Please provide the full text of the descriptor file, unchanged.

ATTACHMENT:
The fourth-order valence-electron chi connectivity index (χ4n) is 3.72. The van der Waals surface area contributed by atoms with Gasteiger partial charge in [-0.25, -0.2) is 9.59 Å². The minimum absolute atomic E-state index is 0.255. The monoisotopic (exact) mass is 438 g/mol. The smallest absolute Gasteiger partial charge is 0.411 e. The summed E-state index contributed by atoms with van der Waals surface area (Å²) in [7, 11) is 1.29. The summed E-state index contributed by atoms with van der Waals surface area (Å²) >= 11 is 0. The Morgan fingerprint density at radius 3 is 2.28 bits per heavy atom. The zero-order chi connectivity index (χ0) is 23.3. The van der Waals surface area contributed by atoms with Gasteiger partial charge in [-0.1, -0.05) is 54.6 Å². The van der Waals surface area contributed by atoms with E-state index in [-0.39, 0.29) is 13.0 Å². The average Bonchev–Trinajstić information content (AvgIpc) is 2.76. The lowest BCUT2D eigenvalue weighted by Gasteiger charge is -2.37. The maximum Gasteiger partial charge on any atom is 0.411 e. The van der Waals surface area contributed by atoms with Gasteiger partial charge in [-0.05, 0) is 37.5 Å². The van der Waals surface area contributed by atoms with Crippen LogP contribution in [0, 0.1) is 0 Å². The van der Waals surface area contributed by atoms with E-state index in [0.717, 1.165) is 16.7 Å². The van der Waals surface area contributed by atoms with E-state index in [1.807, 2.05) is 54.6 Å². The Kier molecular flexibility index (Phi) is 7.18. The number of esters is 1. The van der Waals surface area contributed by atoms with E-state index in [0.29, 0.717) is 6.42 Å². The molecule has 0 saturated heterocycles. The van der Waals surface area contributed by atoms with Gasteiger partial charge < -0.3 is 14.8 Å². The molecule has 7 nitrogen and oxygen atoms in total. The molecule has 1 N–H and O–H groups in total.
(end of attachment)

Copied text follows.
The fourth-order valence-electron chi connectivity index (χ4n) is 3.72. The van der Waals surface area contributed by atoms with Gasteiger partial charge in [-0.25, -0.2) is 9.59 Å². The minimum absolute atomic E-state index is 0.255. The monoisotopic (exact) mass is 438 g/mol. The smallest absolute Gasteiger partial charge is 0.411 e. The summed E-state index contributed by atoms with van der Waals surface area (Å²) in [7, 11) is 1.29. The summed E-state index contributed by atoms with van der Waals surface area (Å²) >= 11 is 0. The Morgan fingerprint density at radius 3 is 2.28 bits per heavy atom. The zero-order chi connectivity index (χ0) is 23.3. The van der Waals surface area contributed by atoms with Gasteiger partial charge in [-0.1, -0.05) is 54.6 Å². The van der Waals surface area contributed by atoms with E-state index in [-0.39, 0.29) is 13.0 Å². The average Bonchev–Trinajstić information content (AvgIpc) is 2.76. The lowest BCUT2D eigenvalue weighted by Gasteiger charge is -2.37. The maximum Gasteiger partial charge on any atom is 0.411 e. The van der Waals surface area contributed by atoms with Gasteiger partial charge in [-0.05, 0) is 37.5 Å². The van der Waals surface area contributed by atoms with Crippen LogP contribution in [0, 0.1) is 0 Å². The van der Waals surface area contributed by atoms with E-state index in [0.717, 1.165) is 16.7 Å². The van der Waals surface area contributed by atoms with E-state index in [1.807, 2.05) is 54.6 Å². The Kier molecular flexibility index (Phi) is 7.18. The number of esters is 1. The van der Waals surface area contributed by atoms with E-state index in [0.29, 0.717) is 6.42 Å². The molecule has 0 saturated heterocycles. The van der Waals surface area contributed by atoms with Gasteiger partial charge < -0.3 is 14.8 Å². The molecule has 7 nitrogen and oxygen atoms in total. The molecule has 1 N–H and O–H groups in total.